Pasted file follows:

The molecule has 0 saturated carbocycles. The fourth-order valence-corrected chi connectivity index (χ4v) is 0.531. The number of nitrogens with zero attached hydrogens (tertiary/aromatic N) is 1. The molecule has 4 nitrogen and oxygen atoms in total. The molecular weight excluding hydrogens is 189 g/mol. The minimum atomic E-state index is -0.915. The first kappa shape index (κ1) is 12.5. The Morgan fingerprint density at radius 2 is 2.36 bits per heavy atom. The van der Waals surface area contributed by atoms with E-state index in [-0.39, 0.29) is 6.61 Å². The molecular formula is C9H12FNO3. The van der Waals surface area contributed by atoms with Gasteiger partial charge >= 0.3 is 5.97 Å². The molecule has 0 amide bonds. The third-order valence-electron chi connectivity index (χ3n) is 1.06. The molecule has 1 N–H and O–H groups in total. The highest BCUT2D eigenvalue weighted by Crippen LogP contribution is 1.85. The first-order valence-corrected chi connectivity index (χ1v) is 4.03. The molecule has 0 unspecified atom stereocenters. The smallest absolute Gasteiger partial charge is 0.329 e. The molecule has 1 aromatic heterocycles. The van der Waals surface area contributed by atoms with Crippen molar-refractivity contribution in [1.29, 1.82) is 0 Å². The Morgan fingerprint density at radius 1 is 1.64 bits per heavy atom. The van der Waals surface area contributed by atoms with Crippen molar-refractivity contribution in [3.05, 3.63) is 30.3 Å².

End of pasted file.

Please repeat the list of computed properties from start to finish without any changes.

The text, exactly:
The molecule has 0 saturated carbocycles. The fourth-order valence-corrected chi connectivity index (χ4v) is 0.531. The number of nitrogens with zero attached hydrogens (tertiary/aromatic N) is 1. The molecule has 4 nitrogen and oxygen atoms in total. The molecular weight excluding hydrogens is 189 g/mol. The minimum atomic E-state index is -0.915. The first kappa shape index (κ1) is 12.5. The Morgan fingerprint density at radius 2 is 2.36 bits per heavy atom. The van der Waals surface area contributed by atoms with E-state index in [-0.39, 0.29) is 6.61 Å². The molecular formula is C9H12FNO3. The van der Waals surface area contributed by atoms with Gasteiger partial charge >= 0.3 is 5.97 Å². The molecule has 0 amide bonds. The third-order valence-electron chi connectivity index (χ3n) is 1.06. The molecule has 1 N–H and O–H groups in total. The highest BCUT2D eigenvalue weighted by Crippen LogP contribution is 1.85. The first-order valence-corrected chi connectivity index (χ1v) is 4.03. The molecule has 0 unspecified atom stereocenters. The smallest absolute Gasteiger partial charge is 0.329 e. The molecule has 1 aromatic heterocycles. The van der Waals surface area contributed by atoms with Crippen molar-refractivity contribution in [1.29, 1.82) is 0 Å². The Morgan fingerprint density at radius 1 is 1.64 bits per heavy atom. The van der Waals surface area contributed by atoms with Crippen molar-refractivity contribution in [3.05, 3.63) is 30.3 Å².